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THE RELEVANCE OF ANCIENT DNA TO CONTEMPORARY DISEASE.

Cooper Alan; Weyrich, Laura S.; Farrer, Andrew G.
Pathology - Journal of the RCPA: February 2015
doi: 10.1097/01.PAT.0000461404.99154.f1
Genetics: PDF Only

Disease prevalence and human health has been significantly impacted through time by cultural, environmental, and dietary changes. While we now know that the human microbiome significantly contributes to modern 'Western' diseases, including obesity, diabetes, and arthritis, we have yet to understand how historic events and factors influenced the formation of the modern human microbiome. Calcified dental plaque (calculus) provides a unique and powerful opportunity to examine ancient human oral microbiomes and investigate how these bacterial communities, and their associations to disease, have changed through time. We have used ancient DNA sequencing of ancient dental calculus to identify significant changes in the oral microbiome associated with major cultural and dietary revolutions, such as the onset of farming (Neolithic Revolution) and the Industrial Revolution, identifying how large shifts in the oral microbiome have impacted modern disease prevalence and severity. The modern human mouth appears to be in a chronic 'diseased state', not previously observed in human history. The incidence of several oral pathogens such as Streptococcus mutans, the causative agent of dental carries, has significantly increased through time. Together, ancient DNA studies from a variety of time periods and geographic locations around the world indicate that major dietary and cultural changes, such as the addition of carbohydrates or processed foods to our diets, have drastically altered our microbiomes and therefore directly impacted our health.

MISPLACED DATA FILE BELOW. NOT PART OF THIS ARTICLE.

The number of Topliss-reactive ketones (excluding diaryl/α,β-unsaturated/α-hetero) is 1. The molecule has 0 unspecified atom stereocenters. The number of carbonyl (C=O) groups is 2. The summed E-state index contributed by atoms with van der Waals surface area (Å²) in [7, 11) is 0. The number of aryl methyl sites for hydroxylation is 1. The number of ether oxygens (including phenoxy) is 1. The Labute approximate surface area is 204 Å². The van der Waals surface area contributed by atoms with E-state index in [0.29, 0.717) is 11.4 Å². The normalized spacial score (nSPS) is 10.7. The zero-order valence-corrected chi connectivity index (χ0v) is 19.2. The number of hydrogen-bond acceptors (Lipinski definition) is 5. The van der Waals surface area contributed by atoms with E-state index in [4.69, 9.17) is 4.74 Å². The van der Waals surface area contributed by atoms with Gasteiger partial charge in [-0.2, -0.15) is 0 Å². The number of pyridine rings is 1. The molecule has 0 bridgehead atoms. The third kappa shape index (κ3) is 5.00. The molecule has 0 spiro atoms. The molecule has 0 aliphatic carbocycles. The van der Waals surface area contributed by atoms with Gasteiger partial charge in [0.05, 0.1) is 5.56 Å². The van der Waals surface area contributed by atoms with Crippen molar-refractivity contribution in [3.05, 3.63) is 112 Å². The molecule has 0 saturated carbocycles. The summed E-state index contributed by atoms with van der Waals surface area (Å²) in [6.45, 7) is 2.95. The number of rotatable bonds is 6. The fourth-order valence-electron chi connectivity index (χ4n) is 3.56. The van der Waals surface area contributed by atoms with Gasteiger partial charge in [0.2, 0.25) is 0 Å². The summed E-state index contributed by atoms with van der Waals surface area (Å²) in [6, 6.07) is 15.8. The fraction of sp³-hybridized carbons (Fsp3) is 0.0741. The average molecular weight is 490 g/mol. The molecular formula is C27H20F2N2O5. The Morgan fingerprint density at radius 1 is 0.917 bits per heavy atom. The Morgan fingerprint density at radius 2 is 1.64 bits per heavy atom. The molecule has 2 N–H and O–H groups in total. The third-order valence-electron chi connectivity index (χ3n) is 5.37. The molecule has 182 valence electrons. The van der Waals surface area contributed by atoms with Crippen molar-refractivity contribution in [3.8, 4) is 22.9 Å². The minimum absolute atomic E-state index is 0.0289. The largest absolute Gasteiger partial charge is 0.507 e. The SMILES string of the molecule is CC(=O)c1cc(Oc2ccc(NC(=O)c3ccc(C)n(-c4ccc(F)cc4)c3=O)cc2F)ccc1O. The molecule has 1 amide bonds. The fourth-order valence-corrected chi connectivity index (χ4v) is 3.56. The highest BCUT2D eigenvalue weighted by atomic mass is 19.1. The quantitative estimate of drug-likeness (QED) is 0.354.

(C) 2015 Royal College of Pathologists of Australasia